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CROZIER, HARRY BENGE (1891–1970). Harry Benge Crozier, journalist, was born on July 27, 1891, in Paint Rock, Texas, the son of Henry John and Sallie (Benge) Crozier and grandson of William Cocke Young. He attended Southwestern University but left school in 1912 to work for the San Antonio Express (see SAN ANTONIO EXPRESS-NEWS), thus beginning a writing career that spanned almost sixty years. He covered Capitol news events and legislative sessions from 1913 to 1931, first with the Express and later with the Galveston News, the Fort Worth Record (see FORT WORTH STAR-TELEGRAM), and the Dallas Morning News.

Although never far from newspaper work, Crozier continued his writing career in allied fields; he was editor of the Texas and Southwestern Cattle Raisers Association publication the Cattleman, which he and Tad Moses took over and modernized with a new format that lasted thirty years. He was also public-relations director for the American Petroleum Institute in New York, public-relations director for the Texas Centennial in 1936, and director of information for the Texas Department of Health. Crozier worked in the political campaigns of Senator Thomas Terry Connally and presidential candidates Al Smith and Wendell Willkie. Governor Coke Stevenson appointed him to the Texas Unemployment Compensation Commission (now the Texas Employment Commissionqv) in the early 1940s and in 1945 appointed him chairman of that agency. In January 1945, in a show of opposition to Stevenson, a solo session of the Texas Senate (the House was not convened) refused to approve Crozier's nomination to the chairmanship. The state Supreme Court, ruling on the legality of the session, rendered a split decision, which had the effect of leaving Crozier in the position. He served as chairman until 1953; he also served as executive director of the TEC from 1945 until 1953. He pursued public-relations work in the 1950s and returned to journalism about 1960 by joining Stuart Long's news service at the state Capitol.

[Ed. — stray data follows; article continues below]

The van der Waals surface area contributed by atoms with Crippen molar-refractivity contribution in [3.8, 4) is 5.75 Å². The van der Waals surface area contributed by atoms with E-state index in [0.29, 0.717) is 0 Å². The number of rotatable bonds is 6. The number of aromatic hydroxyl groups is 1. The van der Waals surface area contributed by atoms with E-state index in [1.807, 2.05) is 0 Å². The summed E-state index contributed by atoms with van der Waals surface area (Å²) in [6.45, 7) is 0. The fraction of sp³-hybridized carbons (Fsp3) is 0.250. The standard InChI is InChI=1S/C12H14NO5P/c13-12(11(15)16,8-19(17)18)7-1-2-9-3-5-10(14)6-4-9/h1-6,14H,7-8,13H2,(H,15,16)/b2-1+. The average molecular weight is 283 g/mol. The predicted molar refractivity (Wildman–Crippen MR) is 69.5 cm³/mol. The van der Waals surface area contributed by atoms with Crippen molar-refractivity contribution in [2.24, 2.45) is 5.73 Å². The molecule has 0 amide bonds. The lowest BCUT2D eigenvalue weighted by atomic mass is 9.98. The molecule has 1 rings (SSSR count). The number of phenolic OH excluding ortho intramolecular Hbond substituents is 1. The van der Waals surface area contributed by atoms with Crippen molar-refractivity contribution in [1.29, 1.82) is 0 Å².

Crozier was a member of Sigma Delta Chi, a professional journalism fraternity; Kappa Alpha, a social fraternity; and the American Legion. In 1918 he married Grace Younger; they had one son. After their divorce he married Ruth Hey. Crozier died on July 14, 1970, in Austin, and was buried in the State Cemetery.


Austin American-Statesman, November 9, 1946, December 26, 1948, May 18, 1952. Vertical Files, Dolph Briscoe Center for American History, University of Texas at Austin.


The following, adapted from the Chicago Manual of Style, 15th edition, is the preferred citation for this article.

"CROZIER, HARRY BENGE," Handbook of Texas Online (, accessed November 21, 2014. Uploaded on June 12, 2010. Published by the Texas State Historical Association.